Extraordinary Plans Being Made for Taste of Adventure

Waiter, there’s a fly in my soup!” may have once been a cause for concern, but no more. Chef and keynote speaker, Grant Wagner, will be exploring the world of sustainable proteins as he cooks up something extraordinary for Rolling Hills Zoo’s Taste of Adventure series on Sunday, November 13, 2016.

Not one to shy away from a culinary challenge, Wagner has been exploring the world of sustainable protein, otherwise known as entomophagy for a number of years. He was first introduced to entomophagy – the practice of eating bugs – in culinary school. Since then he has explored this culinary trend only for his own dining pleasure. Then the Salina Public Library called and asked him if he would do a program on entomophagy. “The kids loved it!” shared Wagner. “They had so much fun and they had no gross out factor. I’m hoping to see that same child-like wonderment in the adults during Taste of Adventure.”

“As humans we should, especially this time in our world, explore every possible cuisine opportunity. This is a very sustainable way to feed the world, and you will find that throughout the course of history people have been eating bugs,” commented Wagner.

Insects as sustainable proteins are considered the “Next Big Thing” in the culinary world. Nations around the world are waking up to this idea, to the potential it has to change the way we eat and relate to our environment. “It’s an adventure totally unlike anything you’ve seen or heard, a new dimension in science, nutrition, travel, culture and cuisine,” stated Daniella Martin, author of An Adventure into the World of Eating Insects and the Last Great Hope to Save the Planet.

Advocates of entomophagy often cite insects’ high nutrition and low environmental impact as the benefits of eating insects. Where producing one kilogram of beef requires an average of 50 square meters of arable land, and 22,000 liters of water, one kg of crickets requires just 15 square meters and less than one liter of water, according to a Little Herds analysis <http://www.entomoanthro.org/blog> of United Nations’ Food and Agriculture Organization data. Nutritionally, the primary selling point of insects is their high protein content. Chapulines in Mexico, for example, post 35-48 percent protein; beef, by comparison, is 19-26 percent, according to the ‘United Nations Food and Agriculture Organization <http://www.fao.org/docrep/018/i3253e/i3253e00.htm>.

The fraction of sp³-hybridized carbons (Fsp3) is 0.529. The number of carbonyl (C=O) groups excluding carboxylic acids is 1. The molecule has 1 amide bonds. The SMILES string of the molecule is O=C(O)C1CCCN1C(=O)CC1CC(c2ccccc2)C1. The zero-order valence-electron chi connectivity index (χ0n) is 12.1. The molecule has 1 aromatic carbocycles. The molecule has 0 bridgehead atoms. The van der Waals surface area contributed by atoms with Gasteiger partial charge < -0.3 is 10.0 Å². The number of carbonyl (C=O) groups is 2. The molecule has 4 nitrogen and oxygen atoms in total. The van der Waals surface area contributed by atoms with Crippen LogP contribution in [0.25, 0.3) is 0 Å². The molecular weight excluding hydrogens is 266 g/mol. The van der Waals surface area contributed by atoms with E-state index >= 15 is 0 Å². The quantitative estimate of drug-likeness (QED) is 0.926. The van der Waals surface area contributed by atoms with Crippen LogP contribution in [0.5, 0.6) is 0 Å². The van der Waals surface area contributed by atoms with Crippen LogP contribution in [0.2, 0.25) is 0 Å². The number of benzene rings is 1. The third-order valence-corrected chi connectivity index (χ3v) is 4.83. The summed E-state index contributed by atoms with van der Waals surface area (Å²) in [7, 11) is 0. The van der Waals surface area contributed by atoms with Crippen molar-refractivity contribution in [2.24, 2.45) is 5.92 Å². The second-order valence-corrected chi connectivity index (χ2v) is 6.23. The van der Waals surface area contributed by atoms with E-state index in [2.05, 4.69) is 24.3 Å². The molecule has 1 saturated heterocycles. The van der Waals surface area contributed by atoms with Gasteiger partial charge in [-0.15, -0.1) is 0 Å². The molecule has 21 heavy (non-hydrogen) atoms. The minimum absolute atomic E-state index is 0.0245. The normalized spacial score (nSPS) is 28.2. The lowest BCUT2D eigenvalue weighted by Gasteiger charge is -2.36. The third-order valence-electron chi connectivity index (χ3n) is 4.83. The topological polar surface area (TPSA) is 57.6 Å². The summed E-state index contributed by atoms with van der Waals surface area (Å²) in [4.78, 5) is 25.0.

“It’s important for trained chefs to be doing meals like these,” says David Gordon, the famed “Bug Chef”, “because of the power of persuasion that a good meal can offer.” “You can talk about how good it is for the environment until you’re blue in the face,” he says. But if it doesn’t taste good, it doesn’t matter.”

To accommodate the adventurous and not so adventurous palate, Wagner will be serving two menu options for this event. The extraordinary menu will include a water cake salad, butternut squash & grasshopper risotto and not-your-mom’s mud pie with assorted edibles. Guests opting out of the “extraordinary” and choosing the ordinary will be served water cake salad with no protein, butternut squash and chicken risotto and traditional mud pie.

The evening of will begin with cocktails at 6:00 p.m. followed by dinner served at 6:30 p.m. Chef Grant Wagner’s presentation will begin at approximately 7:30 p.m.

Tickets for Taste of Adventure are $30 per person for members, $35 for non-members. Make your reservations online at rollinghillszoo.org or call 785.827.9488, ext. 114. Reservations are required and the deadline is 5:00 p.m. on November 9th. For additional information go to: www.rollinghillszoo.org